Chapter

<i>Mary Barton</i> (1848)

Patsy Stoneman

in Elizabeth Gaskell

Published by Manchester University Press

Published in print September 2006 | ISBN: 9780719074479
Published online July 2012 | e-ISBN: 9781781701188 | DOI: http://dx.doi.org/10.7228/manchester/9780719074479.003.0004
Mary Barton (1848)

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Most critics deplore the presence of ‘extraneous factors’ such as the love story and the murder plot in Mary Barton. Elizabeth Gaskell dissociated herself from ‘political economy’ because she believed that humane ethical attitudes, rather than blind market forces, should govern social relationships. Mary Barton develops a contrast between two ethical systems, that of the working class, based on caring and co-operation, and that of the middle class, based on ownership, authority and the law. The dichotomy is similar to the conventional gender-role division, and Gaskell has been criticised for trying to evade the question of class struggle with an inappropriate domestic ethic. She had, however, some justification for presenting the working class as observing a ‘female ethic’. Rather than evading the question of class struggle, however, Mary Barton offers a critique of confrontational politics. As a critique of fatherhood, Mary Barton needs its ‘irrelevant’ subplots.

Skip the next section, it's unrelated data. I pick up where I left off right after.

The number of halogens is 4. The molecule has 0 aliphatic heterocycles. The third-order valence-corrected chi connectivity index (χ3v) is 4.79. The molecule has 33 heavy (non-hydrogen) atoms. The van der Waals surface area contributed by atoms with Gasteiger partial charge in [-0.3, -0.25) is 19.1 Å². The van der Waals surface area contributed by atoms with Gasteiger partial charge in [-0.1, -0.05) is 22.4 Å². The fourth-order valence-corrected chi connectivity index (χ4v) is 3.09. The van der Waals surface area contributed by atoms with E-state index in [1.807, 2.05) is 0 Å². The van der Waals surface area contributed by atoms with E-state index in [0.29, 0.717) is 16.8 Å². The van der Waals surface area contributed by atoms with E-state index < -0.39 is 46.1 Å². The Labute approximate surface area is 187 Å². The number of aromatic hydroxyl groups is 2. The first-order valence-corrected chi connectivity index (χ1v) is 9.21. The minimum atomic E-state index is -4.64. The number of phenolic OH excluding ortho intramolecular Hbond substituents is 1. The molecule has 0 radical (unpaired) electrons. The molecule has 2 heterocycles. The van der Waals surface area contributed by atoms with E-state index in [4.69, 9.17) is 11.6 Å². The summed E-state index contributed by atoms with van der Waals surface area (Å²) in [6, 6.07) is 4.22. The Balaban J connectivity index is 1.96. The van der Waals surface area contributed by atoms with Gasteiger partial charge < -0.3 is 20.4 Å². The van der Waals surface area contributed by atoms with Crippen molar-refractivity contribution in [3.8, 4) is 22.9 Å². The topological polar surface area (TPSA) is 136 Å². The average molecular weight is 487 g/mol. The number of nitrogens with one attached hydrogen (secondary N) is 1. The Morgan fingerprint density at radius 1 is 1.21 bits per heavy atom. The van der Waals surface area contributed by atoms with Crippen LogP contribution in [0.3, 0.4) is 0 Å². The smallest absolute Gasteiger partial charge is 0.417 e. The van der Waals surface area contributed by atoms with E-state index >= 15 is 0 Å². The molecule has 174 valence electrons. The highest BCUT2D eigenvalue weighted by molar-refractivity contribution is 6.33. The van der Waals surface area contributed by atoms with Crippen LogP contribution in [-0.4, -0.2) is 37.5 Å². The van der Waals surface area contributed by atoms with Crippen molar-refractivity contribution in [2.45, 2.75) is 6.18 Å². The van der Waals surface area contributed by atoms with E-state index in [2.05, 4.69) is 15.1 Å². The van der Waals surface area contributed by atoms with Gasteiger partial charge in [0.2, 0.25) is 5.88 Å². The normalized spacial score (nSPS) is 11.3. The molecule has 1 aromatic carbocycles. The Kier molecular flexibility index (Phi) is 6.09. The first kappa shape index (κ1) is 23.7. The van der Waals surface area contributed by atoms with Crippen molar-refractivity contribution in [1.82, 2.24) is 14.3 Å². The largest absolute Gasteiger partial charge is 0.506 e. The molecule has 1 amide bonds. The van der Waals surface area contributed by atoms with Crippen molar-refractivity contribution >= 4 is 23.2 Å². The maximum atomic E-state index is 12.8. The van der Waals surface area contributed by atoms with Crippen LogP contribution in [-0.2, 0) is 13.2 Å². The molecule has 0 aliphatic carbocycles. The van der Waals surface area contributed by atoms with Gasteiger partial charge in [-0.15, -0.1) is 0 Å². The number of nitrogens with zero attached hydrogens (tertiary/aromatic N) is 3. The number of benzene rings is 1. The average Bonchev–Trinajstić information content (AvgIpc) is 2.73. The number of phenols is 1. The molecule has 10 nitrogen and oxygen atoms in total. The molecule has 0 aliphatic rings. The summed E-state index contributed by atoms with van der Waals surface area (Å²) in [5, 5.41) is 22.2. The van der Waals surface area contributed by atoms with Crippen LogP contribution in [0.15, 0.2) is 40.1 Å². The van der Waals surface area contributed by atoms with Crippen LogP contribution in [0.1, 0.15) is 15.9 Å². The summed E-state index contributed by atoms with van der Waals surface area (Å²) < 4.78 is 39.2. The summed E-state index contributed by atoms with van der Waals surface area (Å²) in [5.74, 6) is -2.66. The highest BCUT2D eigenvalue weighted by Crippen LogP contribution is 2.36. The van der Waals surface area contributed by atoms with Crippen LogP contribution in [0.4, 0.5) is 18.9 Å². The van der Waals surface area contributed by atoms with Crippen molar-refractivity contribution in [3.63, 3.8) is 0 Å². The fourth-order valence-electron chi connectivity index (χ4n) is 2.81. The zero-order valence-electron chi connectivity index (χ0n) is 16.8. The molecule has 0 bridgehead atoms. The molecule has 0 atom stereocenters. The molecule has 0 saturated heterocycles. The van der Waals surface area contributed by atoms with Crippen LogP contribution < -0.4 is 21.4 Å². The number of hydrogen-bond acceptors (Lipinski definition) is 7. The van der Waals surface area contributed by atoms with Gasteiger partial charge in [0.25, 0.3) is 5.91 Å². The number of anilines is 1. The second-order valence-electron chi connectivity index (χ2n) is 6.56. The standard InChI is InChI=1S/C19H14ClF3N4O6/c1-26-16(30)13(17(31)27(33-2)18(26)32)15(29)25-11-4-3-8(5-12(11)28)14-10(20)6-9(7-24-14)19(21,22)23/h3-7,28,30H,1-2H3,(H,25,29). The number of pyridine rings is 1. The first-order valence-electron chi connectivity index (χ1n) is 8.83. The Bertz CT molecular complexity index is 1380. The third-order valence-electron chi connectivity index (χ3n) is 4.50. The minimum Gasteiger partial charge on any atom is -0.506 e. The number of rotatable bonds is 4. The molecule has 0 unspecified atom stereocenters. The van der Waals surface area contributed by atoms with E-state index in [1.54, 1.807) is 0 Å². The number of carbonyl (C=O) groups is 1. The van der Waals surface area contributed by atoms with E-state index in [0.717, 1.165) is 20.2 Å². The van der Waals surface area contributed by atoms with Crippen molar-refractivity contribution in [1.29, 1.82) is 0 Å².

Keywords: Mary Barton; Elizabeth Gaskell; fatherhood; love story; working class; middle class; class struggle; domestic ethic; female ethic; confrontational politics

Chapter.  5604 words. 

Subjects: Literary Studies (19th Century)

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